About halfway through the trail, we climbed out of the delightful, riparian riverbed, and up into the dusty mountains. Here’s one of those must-do climbs.

Here’s a video John took. He stopped recording to spot me through that bit. I made it.

“The Ledge”, as they call it, seems to be the most remarkable obstacle on the trail. It’s a narrow slot in the end of a ridge. It’s off-camber, with big, off-camber steps, and while you can’t really see it here, has a pretty gnarly dropoff on the outside.

You gotta keep your wheels close to the rock wall and take it nice and easy so as not to get tippy. If you get tippy and you’re lucky, you tip over into a 3-foot tall rock formation. If you’re not lucky, you do a slow rollover down into the creek.

My outer tailgate latch broke on me. I think just the little plastic doodad that clips the rod to the handle broke, but I had a zip tie on the handle when I realized this was a perfect job for a Titan Strap. new handle is already in-hand. Might install it this weekend.

We had lunch under more cottonwoods by a bend in the creek. I watched about a dozen Jeep and side-by-sides crawl up the other side with their lockers on. When John rolled out and took that line, too, I realized I was gonna have to take that line.


I spent a LOT of time in 4L on this trail. The new gears made a huge difference in slow speed control. It was tricky managing the gear changes in 4L, as they were pretty abrupt—even with an automatic—but I was getting the hang of it at the end.

Where I was stopping at the base of hills to grab L and lock the diff at first, toward the end, I was climbing hills in 2 to bring the revs (and torque) down to reduce wheel spin, switching the locker on and off as I was moving.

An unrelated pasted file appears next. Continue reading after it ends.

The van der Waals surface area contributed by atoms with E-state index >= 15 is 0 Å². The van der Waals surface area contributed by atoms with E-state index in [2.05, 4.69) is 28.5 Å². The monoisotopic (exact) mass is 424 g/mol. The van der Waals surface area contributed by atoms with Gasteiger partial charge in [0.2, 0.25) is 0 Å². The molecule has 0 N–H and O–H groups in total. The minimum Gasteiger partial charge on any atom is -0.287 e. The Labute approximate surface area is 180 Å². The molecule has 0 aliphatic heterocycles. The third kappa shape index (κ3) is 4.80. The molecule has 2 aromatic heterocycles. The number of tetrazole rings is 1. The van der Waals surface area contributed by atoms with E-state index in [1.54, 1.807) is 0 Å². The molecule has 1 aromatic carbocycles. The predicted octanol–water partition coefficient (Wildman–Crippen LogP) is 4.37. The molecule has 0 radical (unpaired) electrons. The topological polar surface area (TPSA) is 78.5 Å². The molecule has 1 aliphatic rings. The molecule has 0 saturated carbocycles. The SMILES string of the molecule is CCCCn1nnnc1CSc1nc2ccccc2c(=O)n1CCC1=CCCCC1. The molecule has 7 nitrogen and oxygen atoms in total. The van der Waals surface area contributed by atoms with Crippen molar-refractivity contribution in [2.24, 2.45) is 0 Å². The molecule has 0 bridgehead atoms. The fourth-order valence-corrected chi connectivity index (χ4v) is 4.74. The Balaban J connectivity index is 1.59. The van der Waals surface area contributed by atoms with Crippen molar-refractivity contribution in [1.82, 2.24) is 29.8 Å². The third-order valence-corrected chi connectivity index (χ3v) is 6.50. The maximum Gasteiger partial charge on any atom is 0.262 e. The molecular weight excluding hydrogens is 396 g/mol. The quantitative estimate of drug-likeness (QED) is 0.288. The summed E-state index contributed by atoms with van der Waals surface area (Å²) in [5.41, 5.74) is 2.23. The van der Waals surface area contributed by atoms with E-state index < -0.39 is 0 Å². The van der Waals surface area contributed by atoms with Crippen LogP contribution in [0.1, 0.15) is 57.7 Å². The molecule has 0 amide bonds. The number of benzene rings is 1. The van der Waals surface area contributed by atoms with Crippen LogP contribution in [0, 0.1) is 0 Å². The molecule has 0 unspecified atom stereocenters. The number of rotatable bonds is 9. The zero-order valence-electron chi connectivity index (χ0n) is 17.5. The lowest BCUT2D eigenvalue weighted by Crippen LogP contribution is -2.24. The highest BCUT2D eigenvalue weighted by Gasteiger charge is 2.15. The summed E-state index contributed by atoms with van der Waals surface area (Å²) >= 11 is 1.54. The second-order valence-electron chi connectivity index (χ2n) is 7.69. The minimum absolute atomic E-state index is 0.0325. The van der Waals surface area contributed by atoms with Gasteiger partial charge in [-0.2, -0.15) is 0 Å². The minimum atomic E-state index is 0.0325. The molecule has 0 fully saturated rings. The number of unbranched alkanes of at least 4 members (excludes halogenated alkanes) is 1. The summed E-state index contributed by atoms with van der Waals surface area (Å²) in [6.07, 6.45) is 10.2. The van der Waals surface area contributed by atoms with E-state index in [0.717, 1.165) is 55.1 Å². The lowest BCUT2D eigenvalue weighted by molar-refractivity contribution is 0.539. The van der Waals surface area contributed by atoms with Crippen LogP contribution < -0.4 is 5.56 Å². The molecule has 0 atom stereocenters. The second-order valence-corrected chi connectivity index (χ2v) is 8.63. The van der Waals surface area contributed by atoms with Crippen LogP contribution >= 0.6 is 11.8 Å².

And when things flattened out between obstacles or hills, I let off the gas, let the truck coast to idle speed, then shifted into D and drove on. If we were doing 15mph at any point on this trail, we were hauling ass.

A F*cking Nightmare

:arrow_up: V’s exact words.

V loved the riparian bits, but V gets car sick. Always has. We were both expecting a mostly dirt roads experience with a couple climbs and obstacles in between. If we had known this was going to be six hours of being tossed like a rag doll, she would not have gone.

By the time we crawled out of the valley, three hours in, V was fully sick and trying not to throw up. She thought she’d just get out and walk when things got that rough, but most things were that rough, it was pushing 100°F/38°C, and she’s recently been diagnosed with plantar fasciitis.